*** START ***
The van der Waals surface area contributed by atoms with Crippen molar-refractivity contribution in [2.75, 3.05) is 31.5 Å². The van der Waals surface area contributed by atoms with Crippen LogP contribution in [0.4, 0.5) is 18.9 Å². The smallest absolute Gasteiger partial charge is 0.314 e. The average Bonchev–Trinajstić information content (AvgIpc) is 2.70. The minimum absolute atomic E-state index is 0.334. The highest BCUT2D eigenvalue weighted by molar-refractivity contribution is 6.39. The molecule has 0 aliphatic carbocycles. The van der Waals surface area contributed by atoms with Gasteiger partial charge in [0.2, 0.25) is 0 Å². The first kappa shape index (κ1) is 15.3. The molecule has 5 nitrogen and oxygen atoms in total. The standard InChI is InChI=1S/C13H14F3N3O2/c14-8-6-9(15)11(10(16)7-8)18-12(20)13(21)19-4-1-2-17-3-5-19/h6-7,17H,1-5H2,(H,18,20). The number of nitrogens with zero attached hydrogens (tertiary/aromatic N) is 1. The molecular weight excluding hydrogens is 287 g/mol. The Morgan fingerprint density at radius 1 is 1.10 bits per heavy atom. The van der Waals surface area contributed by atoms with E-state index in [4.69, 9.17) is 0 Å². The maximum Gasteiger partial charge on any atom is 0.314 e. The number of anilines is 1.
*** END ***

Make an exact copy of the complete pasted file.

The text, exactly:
The van der Waals surface area contributed by atoms with Crippen molar-refractivity contribution in [2.75, 3.05) is 31.5 Å². The van der Waals surface area contributed by atoms with Crippen LogP contribution in [0.4, 0.5) is 18.9 Å². The smallest absolute Gasteiger partial charge is 0.314 e. The average Bonchev–Trinajstić information content (AvgIpc) is 2.70. The minimum absolute atomic E-state index is 0.334. The highest BCUT2D eigenvalue weighted by molar-refractivity contribution is 6.39. The molecule has 0 aliphatic carbocycles. The van der Waals surface area contributed by atoms with Gasteiger partial charge in [0.2, 0.25) is 0 Å². The first kappa shape index (κ1) is 15.3. The molecule has 5 nitrogen and oxygen atoms in total. The standard InChI is InChI=1S/C13H14F3N3O2/c14-8-6-9(15)11(10(16)7-8)18-12(20)13(21)19-4-1-2-17-3-5-19/h6-7,17H,1-5H2,(H,18,20). The number of nitrogens with zero attached hydrogens (tertiary/aromatic N) is 1. The molecular weight excluding hydrogens is 287 g/mol. The Morgan fingerprint density at radius 1 is 1.10 bits per heavy atom. The van der Waals surface area contributed by atoms with E-state index in [4.69, 9.17) is 0 Å². The maximum Gasteiger partial charge on any atom is 0.314 e. The number of anilines is 1.